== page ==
We’ve used LevelHelper 2 for building the levels and the SpriteSheets.
7. What 3rd party libraries did you need to use?
We used these great 3rd party libraries; Box2d for the physics, LevelHelper 2 Runtime, BrainCloud for leaderboards and Everyplay for recording and sharing your gameplay (on mobile).
8. Did you create the art yourself? What tools?
All of the art was done in-house. We have used Adobe’s Photoshop for the pixel art graphics as well as Illustrator in other parts. It is worth noting that many of the animations and effects were programmatically created to give a proper retro feeling. The work done on the graphics for DCR: Drive.Crash.Repeat was immense, considering that we handcrafted 45 levels across 3 different worlds.
9. Did you create the music yourself? What tools?
We’ve composed and edited some of the SFX ourselves, we also licensed some tracks and used some Creative Commons Attributed assets.
10. Will you continue to make games in the future?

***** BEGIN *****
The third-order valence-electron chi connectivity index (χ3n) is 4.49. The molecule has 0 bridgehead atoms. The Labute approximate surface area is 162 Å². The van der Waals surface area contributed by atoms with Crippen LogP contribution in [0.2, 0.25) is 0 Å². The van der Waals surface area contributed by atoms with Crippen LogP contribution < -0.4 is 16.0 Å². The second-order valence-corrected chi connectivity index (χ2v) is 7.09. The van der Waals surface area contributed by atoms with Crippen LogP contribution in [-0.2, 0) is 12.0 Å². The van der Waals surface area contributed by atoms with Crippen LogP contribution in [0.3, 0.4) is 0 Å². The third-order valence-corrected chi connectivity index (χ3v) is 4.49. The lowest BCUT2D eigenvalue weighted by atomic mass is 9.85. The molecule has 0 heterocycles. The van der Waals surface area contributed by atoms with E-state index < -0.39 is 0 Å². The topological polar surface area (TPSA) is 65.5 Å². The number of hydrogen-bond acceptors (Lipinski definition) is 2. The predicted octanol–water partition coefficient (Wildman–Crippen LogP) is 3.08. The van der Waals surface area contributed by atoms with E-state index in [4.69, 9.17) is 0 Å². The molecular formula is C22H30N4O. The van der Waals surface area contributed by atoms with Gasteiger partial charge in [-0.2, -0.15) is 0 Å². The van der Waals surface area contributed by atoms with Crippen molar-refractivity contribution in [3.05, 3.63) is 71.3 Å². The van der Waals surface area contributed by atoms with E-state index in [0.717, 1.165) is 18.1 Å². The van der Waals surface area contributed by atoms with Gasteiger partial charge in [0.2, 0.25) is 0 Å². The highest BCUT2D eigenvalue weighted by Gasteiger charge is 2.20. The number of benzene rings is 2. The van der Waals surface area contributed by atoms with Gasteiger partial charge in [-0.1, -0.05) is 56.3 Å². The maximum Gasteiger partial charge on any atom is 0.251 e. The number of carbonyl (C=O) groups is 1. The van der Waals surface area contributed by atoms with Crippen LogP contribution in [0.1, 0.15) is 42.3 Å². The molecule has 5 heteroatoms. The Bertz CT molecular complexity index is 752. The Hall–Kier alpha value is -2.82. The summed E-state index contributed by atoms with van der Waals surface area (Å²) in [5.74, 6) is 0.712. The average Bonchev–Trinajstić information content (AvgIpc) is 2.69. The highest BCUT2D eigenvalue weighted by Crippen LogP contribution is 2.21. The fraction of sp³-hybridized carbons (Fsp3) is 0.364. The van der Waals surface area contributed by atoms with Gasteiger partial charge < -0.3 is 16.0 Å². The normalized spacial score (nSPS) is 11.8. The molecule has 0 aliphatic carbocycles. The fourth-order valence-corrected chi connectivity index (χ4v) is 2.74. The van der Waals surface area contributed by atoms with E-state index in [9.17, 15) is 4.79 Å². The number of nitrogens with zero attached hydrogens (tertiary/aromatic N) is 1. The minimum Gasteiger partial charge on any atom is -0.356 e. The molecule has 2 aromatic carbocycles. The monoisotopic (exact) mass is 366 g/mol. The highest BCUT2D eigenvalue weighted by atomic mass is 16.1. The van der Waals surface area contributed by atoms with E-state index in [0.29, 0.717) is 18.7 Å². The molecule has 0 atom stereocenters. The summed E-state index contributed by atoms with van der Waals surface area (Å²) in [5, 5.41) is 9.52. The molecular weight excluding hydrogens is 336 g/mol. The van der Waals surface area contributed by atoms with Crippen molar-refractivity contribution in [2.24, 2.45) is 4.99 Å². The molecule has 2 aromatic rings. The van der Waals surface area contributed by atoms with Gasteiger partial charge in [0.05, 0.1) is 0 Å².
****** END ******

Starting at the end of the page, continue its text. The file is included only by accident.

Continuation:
I will surely continue making games in the future, that’s something I’m very passionate about and I enjoy doing it a lot, it’s fun and satisfying.
11. Do you use SDKBOX? If so, what plugins are you currently using?
Of course! We are using Google Analytics, Fyber, PluginIAP, PluginReview and Facebook.
12. Lastly, any advice for those also making games on how to get to a release point?
My advice for developers is not to be hasty in releasing their games, but rather take some extra time to polish them, and I also urge them not to do the art themselves if they are not good at that.
Having said that, it’s also very important to make rough deadlines and stick to them, because having an open-ended deadline when making games will be a temptation to continuously add more features, levels, mechanics, etc. which could turn disastrous in terms of project delivery. Setting up deadlines and sticking to them is what we do in Tarboosh Games and that’s how we successfully managed to finish six different games on multiple platforms within our first year in the market, some released and some are in the process.